Just Another Day in Paradise

Mauritius, © Google Maps

She’d said little since he’d picked her up at the airport. Instead, she stared out the back window of the cab, her eyes wide, her lips parted.

“Will you be staying with us long, Madam?”

She hadn’t answered. Instead, she’d pointed at a parking area, making noise could have been a grunt–or perhaps just some unrecognizable word. She pried open the door and lurched across the lot like a sleepwalker.

When she hadn’t returned in ten minutes, he’d walked up to the facilities and looked around. Which was when he noticed the sandals strewn on the sidewalk. And then, just in view down the forested trail, a blouse. He followed the narrow path, past a pair of trousers and a series of undergarments.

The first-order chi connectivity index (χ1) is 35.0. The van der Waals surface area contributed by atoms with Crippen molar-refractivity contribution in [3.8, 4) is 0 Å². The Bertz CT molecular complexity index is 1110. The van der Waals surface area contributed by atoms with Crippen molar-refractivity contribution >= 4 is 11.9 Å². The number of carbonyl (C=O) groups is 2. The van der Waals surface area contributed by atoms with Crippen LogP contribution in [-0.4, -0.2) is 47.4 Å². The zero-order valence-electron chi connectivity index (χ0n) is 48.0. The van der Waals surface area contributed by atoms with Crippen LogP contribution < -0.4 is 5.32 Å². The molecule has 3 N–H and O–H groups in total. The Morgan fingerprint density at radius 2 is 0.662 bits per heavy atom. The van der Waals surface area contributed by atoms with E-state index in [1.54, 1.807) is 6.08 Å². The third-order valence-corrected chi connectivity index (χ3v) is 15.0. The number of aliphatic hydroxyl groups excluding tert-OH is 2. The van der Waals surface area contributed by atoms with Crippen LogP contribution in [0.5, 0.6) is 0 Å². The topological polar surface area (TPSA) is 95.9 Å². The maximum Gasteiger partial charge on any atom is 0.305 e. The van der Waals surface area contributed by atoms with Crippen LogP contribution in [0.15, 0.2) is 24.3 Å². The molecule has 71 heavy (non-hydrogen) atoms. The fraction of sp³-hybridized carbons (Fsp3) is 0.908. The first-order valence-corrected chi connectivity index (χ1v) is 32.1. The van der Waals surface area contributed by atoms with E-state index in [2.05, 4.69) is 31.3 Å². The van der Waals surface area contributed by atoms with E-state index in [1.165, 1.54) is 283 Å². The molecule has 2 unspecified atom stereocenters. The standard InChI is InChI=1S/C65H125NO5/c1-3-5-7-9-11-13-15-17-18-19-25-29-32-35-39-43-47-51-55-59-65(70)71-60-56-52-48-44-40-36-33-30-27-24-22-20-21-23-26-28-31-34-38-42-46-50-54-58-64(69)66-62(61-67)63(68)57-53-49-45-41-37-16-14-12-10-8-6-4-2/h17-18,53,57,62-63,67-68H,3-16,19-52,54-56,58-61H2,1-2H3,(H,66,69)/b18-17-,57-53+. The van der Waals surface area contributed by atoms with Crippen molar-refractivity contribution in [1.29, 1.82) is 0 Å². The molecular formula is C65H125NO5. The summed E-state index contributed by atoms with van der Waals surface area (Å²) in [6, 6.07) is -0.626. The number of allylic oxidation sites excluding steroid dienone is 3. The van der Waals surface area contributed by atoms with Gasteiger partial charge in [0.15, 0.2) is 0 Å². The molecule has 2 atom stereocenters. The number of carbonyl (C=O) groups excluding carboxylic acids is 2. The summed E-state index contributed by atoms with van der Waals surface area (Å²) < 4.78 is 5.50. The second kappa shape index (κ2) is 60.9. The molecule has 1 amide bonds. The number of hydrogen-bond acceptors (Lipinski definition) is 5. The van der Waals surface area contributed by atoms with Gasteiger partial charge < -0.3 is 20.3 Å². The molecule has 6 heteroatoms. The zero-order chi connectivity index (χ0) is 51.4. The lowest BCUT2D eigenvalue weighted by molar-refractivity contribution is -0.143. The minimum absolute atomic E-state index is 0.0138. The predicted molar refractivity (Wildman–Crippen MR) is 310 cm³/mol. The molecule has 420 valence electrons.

She was under the waterfall, eyes closed, wearing nothing but a smile.

He reached for his phone and called the desk. “We lost another one.”

149 words

This has been another edition of What Pegman Saw. Great location, Josh! This lovely place is a vacation for the eyes. I don’t know how they can get the tourists to leave. I don’t think I could!

To read more stories inspired by the prompt or to submit your own, click here.

For the want of

Littleton, West Virginia © Google Maps

After Jimmy’s funeral, I walked back from Country Cupboard past his place. I saw his car still up on blocks. He was always going to fix it, he said. Get out of this town.

When we were still in school he liked to tell me about all the places he was going to go. When we were smaller still, we hiked amongst the ferns and forest, and caught crawdads down on Sugar Run. One spring he made me a bridal bouquet from blue-eyed Marys and stole a kiss.